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Anderson v. Brennan

United States District Court, D. Massachusetts

March 17, 2017

DIPING Y. ANDERSON, Plaintiff,
v.
MEGAN J. BRENNAN, Postmaster General, Defendant.

          FINDINGS OF FACT, CONCLUSIONS OF LAW, AND ORDER

          PATTI B. SARIS, Chief United States District Judge

         INTRODUCTION

         In 2013, Diping Anderson was terminated from her employment as a U.S. Postal Police Officer (“PPO”). Anderson claims that the Postal Service unlawfully terminated her on the basis of her Chinese descent and in retaliation for her filing multiple complaints of race discrimination with the Equal Employment Opportunity Commission (“EEOC”).

         The Postal Service argues that Anderson's termination was not discriminatory or retaliatory and that she was justifiably terminated for repeated workplace misconduct. Anderson responds that her workplace misconduct was a pretextual basis for her termination because she received harsher punishment than similarly situated white PPOs for the same misconduct.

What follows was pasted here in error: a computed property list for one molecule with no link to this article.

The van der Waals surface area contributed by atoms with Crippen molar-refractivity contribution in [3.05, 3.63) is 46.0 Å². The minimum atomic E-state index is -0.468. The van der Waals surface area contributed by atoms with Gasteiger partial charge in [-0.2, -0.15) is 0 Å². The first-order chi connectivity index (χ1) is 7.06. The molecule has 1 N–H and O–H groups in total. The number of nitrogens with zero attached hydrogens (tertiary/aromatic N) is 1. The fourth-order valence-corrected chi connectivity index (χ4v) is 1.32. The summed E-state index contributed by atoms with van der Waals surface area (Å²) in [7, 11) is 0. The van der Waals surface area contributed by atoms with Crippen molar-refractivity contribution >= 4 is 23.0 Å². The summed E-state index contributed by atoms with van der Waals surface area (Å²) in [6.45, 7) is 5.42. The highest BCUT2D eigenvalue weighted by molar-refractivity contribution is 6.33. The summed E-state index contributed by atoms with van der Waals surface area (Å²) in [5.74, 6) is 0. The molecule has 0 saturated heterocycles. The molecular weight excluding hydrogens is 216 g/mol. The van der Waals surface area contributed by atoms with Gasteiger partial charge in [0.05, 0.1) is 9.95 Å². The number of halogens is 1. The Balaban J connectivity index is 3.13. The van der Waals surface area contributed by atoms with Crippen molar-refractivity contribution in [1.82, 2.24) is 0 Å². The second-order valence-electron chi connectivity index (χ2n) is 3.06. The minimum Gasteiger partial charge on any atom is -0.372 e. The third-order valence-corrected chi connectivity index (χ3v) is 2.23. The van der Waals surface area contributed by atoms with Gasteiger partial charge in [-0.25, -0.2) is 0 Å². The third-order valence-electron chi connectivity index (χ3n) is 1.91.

After a seven-day bench trial, the Court finds insufficient evidence that Anderson's termination was based on race discrimination. However, Anderson met her burden to show that she was terminated in retaliation for filing complaints of discrimination.

         FINDINGS OF FACT[1]

         I. Background

         A. Anderson's Personal Background

         Diping Anderson was raised in Shanghai, China and received a bachelor's degree from the Shanghai Institute of Tourism. Anderson immigrated to the United States in 1990 and became a U.S. citizen in 1993. She first began working for the Postal Service in 1995, first as a letter carrier then as a window clerk. In 2000, Anderson became a PPO at the Boston General Mail Facility (“GMF”). Prior to 2011, Anderson received no discipline as a Postal Service employee.

         B. The Postal Police

         The Postal Police are a uniformed police force whose responsibilities include providing security for postal facilities and employees, protecting mail while in transit, and preventing the use of mails for illegitimate purposes.